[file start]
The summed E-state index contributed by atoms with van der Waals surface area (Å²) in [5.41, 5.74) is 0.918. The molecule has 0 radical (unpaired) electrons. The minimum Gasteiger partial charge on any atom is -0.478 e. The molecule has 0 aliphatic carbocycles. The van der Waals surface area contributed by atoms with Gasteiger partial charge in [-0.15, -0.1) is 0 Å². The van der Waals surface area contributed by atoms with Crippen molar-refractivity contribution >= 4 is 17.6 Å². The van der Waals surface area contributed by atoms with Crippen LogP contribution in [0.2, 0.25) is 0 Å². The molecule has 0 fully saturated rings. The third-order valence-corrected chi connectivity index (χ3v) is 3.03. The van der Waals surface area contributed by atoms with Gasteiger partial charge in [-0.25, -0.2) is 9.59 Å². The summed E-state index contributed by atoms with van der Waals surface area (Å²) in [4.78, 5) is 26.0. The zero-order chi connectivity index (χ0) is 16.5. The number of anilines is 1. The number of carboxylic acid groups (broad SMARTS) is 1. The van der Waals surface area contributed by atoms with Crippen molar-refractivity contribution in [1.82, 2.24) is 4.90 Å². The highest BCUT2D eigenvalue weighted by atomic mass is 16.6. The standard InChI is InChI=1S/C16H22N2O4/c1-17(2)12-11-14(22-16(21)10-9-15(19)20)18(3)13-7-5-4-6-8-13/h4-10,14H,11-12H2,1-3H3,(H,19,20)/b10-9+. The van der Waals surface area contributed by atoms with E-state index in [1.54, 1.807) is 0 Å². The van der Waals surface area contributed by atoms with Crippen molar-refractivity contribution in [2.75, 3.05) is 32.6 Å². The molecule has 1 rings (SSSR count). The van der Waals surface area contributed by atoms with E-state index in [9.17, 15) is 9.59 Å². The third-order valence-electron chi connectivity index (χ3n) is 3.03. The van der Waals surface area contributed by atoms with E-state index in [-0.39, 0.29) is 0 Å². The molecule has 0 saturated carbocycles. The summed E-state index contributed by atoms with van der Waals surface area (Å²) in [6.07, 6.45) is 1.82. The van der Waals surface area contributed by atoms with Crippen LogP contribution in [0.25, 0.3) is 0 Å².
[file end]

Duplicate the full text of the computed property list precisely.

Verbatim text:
The summed E-state index contributed by atoms with van der Waals surface area (Å²) in [5.41, 5.74) is 0.918. The molecule has 0 radical (unpaired) electrons. The minimum Gasteiger partial charge on any atom is -0.478 e. The molecule has 0 aliphatic carbocycles. The van der Waals surface area contributed by atoms with Gasteiger partial charge in [-0.15, -0.1) is 0 Å². The van der Waals surface area contributed by atoms with Crippen molar-refractivity contribution >= 4 is 17.6 Å². The van der Waals surface area contributed by atoms with Crippen LogP contribution in [0.2, 0.25) is 0 Å². The molecule has 0 fully saturated rings. The third-order valence-corrected chi connectivity index (χ3v) is 3.03. The van der Waals surface area contributed by atoms with Gasteiger partial charge in [-0.25, -0.2) is 9.59 Å². The summed E-state index contributed by atoms with van der Waals surface area (Å²) in [4.78, 5) is 26.0. The zero-order chi connectivity index (χ0) is 16.5. The number of anilines is 1. The number of carboxylic acid groups (broad SMARTS) is 1. The van der Waals surface area contributed by atoms with Crippen molar-refractivity contribution in [1.82, 2.24) is 4.90 Å². The highest BCUT2D eigenvalue weighted by atomic mass is 16.6. The standard InChI is InChI=1S/C16H22N2O4/c1-17(2)12-11-14(22-16(21)10-9-15(19)20)18(3)13-7-5-4-6-8-13/h4-10,14H,11-12H2,1-3H3,(H,19,20)/b10-9+. The van der Waals surface area contributed by atoms with E-state index in [1.54, 1.807) is 0 Å². The van der Waals surface area contributed by atoms with Crippen molar-refractivity contribution in [2.75, 3.05) is 32.6 Å². The molecule has 1 rings (SSSR count). The van der Waals surface area contributed by atoms with E-state index in [9.17, 15) is 9.59 Å². The third-order valence-electron chi connectivity index (χ3n) is 3.03. The van der Waals surface area contributed by atoms with E-state index in [-0.39, 0.29) is 0 Å². The molecule has 0 saturated carbocycles. The summed E-state index contributed by atoms with van der Waals surface area (Å²) in [6.07, 6.45) is 1.82. The van der Waals surface area contributed by atoms with Crippen LogP contribution in [0.25, 0.3) is 0 Å².